Breaking News Bar
updated: 7/11/2013 1:02 PM

Rolling Meadows council rejects prevailing wage ordinance

hello
Success - Article sent! close
  • Rolling Meadows Mayor Tom Rooney

      Rolling Meadows Mayor Tom Rooney

 

The prevailing wage ordinance is one of those things that every spring sails through most local governing bodies with a whimper at most. But not in Rolling Meadows.

Mayor Tom Rooney, who teaches high school economics, says the Illinois law requiring certain wages for laborers on public works projects makes those jobs more costly for taxpayers while thwarting job creation.

Order Reprint Print Article
 
Interested in reusing this article?
Custom reprints are a powerful and strategic way to share your article with customers, employees and prospects.
The YGS Group provides digital and printed reprint services for Daily Herald. Complete the form to the right and a reprint consultant will contact you to discuss how you can reuse this article.
Need more information about reprints? Visit our Reprints Section for more details.

Contact information ( * required )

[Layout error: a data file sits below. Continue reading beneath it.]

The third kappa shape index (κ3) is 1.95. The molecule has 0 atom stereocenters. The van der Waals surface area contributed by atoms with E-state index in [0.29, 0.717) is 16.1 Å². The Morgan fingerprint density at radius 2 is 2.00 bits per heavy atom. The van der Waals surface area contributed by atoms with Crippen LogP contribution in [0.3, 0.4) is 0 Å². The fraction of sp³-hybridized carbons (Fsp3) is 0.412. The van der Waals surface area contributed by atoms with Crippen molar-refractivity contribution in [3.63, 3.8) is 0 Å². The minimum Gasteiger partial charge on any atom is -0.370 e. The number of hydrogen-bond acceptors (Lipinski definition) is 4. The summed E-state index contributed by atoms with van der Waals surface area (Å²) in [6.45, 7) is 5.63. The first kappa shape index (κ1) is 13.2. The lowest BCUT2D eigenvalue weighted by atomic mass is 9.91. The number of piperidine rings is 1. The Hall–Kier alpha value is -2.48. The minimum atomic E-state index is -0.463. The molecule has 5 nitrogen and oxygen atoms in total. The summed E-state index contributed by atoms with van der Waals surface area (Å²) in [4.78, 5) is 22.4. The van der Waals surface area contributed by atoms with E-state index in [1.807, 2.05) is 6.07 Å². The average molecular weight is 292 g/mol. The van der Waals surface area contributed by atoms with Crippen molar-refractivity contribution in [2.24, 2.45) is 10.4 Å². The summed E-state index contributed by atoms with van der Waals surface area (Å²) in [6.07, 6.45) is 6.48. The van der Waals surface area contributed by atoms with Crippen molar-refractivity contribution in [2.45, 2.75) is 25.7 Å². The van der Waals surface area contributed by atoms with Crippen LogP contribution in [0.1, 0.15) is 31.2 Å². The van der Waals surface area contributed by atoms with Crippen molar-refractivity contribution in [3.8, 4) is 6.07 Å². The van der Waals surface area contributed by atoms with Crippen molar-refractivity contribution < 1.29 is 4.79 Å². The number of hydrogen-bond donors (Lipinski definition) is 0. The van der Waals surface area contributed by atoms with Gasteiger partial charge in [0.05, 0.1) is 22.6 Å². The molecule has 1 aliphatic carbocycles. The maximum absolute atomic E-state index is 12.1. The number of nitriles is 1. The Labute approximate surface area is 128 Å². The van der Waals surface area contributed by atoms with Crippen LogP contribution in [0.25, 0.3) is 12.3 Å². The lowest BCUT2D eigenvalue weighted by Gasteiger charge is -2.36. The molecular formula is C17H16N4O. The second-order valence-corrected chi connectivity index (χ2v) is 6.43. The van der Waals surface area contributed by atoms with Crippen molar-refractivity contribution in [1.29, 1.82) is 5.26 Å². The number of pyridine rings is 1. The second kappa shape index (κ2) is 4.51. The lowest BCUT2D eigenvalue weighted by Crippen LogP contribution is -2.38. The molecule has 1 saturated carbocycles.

Success - request sent close

This year no alderman even moved to bring the ordinance for a vote. Rooney takes credit for this, saying he started the campaign against the ordinance in 2001 when he was on the city council, and it's been more than a decade since Rolling Meadows has passed the ordinance.

"People who are employed are organized," Rooney said. "Taxpayers and those who are unemployed are not. And if it's really the prevailing wage, why do we need an ordinance?"

In fact, it turns out they don't. The ordinance Cook County passes annually covers projects even in home-rule cities like Rolling Meadows, Rooney acknowledges.

But he hasn't given up, and hopes more local governments will get on board. At least one already has -- Palatine Township Elementary District 15 officials earlier this year rejected the prevailing wage ordinance though, like in Rolling Meadows, it's just a symbolic act for now.

"Maybe we could get some kind of a ball rolling to say 'Hey, people down in Springfield, why don't you let us manage our affairs? We seem to be able to do it better than you can'," Rooney said.

Share this page
Comments ()
Guidelines: Keep it civil and on topic; no profanity, vulgarity, slurs or personal attacks. People who harass others or joke about tragedies will be blocked. If a comment violates these standards or our terms of service, click the X in the upper right corner of the comment box. To find our more, read our FAQ.
    help here